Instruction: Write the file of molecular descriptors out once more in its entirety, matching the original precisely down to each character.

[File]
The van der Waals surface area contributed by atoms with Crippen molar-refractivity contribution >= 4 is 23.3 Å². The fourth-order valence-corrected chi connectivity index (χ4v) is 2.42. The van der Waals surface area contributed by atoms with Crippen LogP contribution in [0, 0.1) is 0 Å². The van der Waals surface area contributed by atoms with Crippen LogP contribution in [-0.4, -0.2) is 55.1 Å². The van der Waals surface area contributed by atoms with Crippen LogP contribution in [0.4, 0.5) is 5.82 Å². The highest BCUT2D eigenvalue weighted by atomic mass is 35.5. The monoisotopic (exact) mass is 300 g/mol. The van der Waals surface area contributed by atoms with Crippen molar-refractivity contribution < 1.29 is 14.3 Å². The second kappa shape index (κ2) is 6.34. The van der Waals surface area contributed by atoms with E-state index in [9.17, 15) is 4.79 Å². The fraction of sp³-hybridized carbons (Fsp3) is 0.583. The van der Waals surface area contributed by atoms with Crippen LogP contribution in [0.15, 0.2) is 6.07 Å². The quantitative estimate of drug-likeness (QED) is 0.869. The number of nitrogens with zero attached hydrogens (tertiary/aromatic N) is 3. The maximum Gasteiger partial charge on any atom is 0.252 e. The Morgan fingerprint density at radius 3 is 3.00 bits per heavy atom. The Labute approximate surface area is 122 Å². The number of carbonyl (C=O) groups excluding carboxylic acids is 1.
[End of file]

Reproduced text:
The van der Waals surface area contributed by atoms with Crippen molar-refractivity contribution >= 4 is 23.3 Å². The fourth-order valence-corrected chi connectivity index (χ4v) is 2.42. The van der Waals surface area contributed by atoms with Crippen LogP contribution in [0, 0.1) is 0 Å². The van der Waals surface area contributed by atoms with Crippen LogP contribution in [-0.4, -0.2) is 55.1 Å². The van der Waals surface area contributed by atoms with Crippen LogP contribution in [0.4, 0.5) is 5.82 Å². The highest BCUT2D eigenvalue weighted by atomic mass is 35.5. The monoisotopic (exact) mass is 300 g/mol. The van der Waals surface area contributed by atoms with Crippen molar-refractivity contribution < 1.29 is 14.3 Å². The second kappa shape index (κ2) is 6.34. The van der Waals surface area contributed by atoms with E-state index in [9.17, 15) is 4.79 Å². The fraction of sp³-hybridized carbons (Fsp3) is 0.583. The van der Waals surface area contributed by atoms with Crippen LogP contribution in [0.15, 0.2) is 6.07 Å². The quantitative estimate of drug-likeness (QED) is 0.869. The number of nitrogens with zero attached hydrogens (tertiary/aromatic N) is 3. The maximum Gasteiger partial charge on any atom is 0.252 e. The Morgan fingerprint density at radius 3 is 3.00 bits per heavy atom. The Labute approximate surface area is 122 Å². The number of carbonyl (C=O) groups excluding carboxylic acids is 1.